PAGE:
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Wall and Crown

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Thorin was confused.

 Most dwarves in Erebor agreed that Thorin was a good king, fair in his dealings and never one to back away from defending his people. There were plenty, however, who agreed that politics was not his strong point. Thankfully he surrounded himself with advisors who could make up for this shortcoming. Usually that worked quite well.

 The current situation, however, was just as perplexing to Thorin's sister Dis. The situation being hobbits.

 More specifically, the treaty that Balin was attempting to negotiate with the Thain of the Shire, where the clever little farmers lived. The hobbits' expertise in growing food was desperately needed in Erebor itself, and trade between the Shire and Ered Luin was just as important. As such, Thorin had been prepared to offer a marriage alliance to help solidify the agreements – after all, from his point of view the dwarves were getting the most out of the potential deal. A marriage would help to reinforce the dwarven promise of martial aid should the Shire ever come under attack, as the hobbits would be considered kin of the ruling family. With himself and his two heirs unwed, Thorin had not thought there would be an issue.

 Until he'd received the puzzling missive from Balin, that was.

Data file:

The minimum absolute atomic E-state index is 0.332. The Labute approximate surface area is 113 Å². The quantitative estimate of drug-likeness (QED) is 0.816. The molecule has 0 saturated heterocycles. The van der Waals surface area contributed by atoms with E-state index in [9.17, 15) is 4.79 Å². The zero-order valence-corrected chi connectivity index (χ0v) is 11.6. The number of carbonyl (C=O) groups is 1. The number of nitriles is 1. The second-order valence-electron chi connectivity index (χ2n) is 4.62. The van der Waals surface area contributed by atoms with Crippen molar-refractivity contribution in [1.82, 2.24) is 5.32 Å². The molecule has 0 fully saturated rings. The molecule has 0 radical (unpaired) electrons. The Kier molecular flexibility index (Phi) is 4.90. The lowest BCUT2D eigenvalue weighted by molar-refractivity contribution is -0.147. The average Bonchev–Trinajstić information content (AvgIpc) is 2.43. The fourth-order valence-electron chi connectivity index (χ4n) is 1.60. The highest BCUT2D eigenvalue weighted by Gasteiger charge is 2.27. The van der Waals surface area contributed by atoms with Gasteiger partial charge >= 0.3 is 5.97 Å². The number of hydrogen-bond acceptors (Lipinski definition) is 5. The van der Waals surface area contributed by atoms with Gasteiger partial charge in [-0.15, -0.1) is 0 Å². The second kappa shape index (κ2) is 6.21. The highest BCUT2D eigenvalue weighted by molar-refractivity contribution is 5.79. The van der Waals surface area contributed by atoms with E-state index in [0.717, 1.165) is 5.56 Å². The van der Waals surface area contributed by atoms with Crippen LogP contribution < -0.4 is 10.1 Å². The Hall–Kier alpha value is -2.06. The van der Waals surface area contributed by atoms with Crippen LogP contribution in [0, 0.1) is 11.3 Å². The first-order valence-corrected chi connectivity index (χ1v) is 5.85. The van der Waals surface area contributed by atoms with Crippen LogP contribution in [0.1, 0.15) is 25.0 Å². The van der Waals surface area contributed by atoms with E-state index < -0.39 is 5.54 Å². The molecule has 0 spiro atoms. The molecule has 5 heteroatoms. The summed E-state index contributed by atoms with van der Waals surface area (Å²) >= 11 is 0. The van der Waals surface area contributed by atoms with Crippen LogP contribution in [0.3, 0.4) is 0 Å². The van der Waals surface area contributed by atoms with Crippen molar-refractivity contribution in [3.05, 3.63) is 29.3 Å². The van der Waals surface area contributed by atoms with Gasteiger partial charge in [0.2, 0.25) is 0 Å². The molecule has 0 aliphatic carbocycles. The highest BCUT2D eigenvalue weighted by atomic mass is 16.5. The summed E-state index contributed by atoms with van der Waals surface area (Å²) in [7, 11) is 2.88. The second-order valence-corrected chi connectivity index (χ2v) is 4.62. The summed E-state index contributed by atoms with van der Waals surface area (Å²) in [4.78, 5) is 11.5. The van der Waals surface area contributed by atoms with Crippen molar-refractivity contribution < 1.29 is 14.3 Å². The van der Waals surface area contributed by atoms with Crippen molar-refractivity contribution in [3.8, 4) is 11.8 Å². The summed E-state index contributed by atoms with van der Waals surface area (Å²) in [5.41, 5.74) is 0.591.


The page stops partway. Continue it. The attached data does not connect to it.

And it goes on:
The Thain, after some discussion, has agreed that a marriage may be beneficial. He has a few stipulations, many of which are standard and I have agreed to without concern. The others, however, I believe you must consider for yourself.

 One is that the hobbit who enters this agreement must be given an area in the mountain with access to soil and sunlight. The Thain has stressed the importance of this for the health of hobbits. I believe that we should be able to accommodate this request.

 “Hobbits are odd creatures, aren't they?” Dis had murmured after reading that part of the letter. “But... Amad's gardens have... deteriorated I the last few years. Perhaps...”

 “Perhaps a hobbit's attention could have them flourish again,” Thorin nodded. His mother had been better with growing things than most dwarves, and her greatest treasure had been the private gardens her husband had had installed for her as a wedding gift. It would not be difficult to ensure that the hobbit had access to them.

 That decided, they continued.

 The second stipulation also regards the wellbeing of the intended. The Thain asks that the chosen hobbit be given a trial period for living in the mountain, with the option of returning to the Shire if they cannot adjust to the different lifestyle. He has agreed that should this happen, any treaties will still be honoured. I see no problem agreeing to this, as he is merely looking after the mental wellbeing of his kin.

 “That sounds reasonable,” Throin shrugged. Dis nodded her agreement.

 “I imagine it will be something of a shock for whoever comes, living amongst strangers with none of their own kin nearby. A reassurance that they may leave if needed could help them decide to stay.”

 It was the third request, though, that puzzled the royal siblings.

 In my discussions with the hobbits, it has become apparent that they hold little respect for the title of 'king'. They regard royal duties as largely a waste of time, an inconvenience that gets in the way of getting anything useful done.

 There were times when Thorin would agree with this assessment.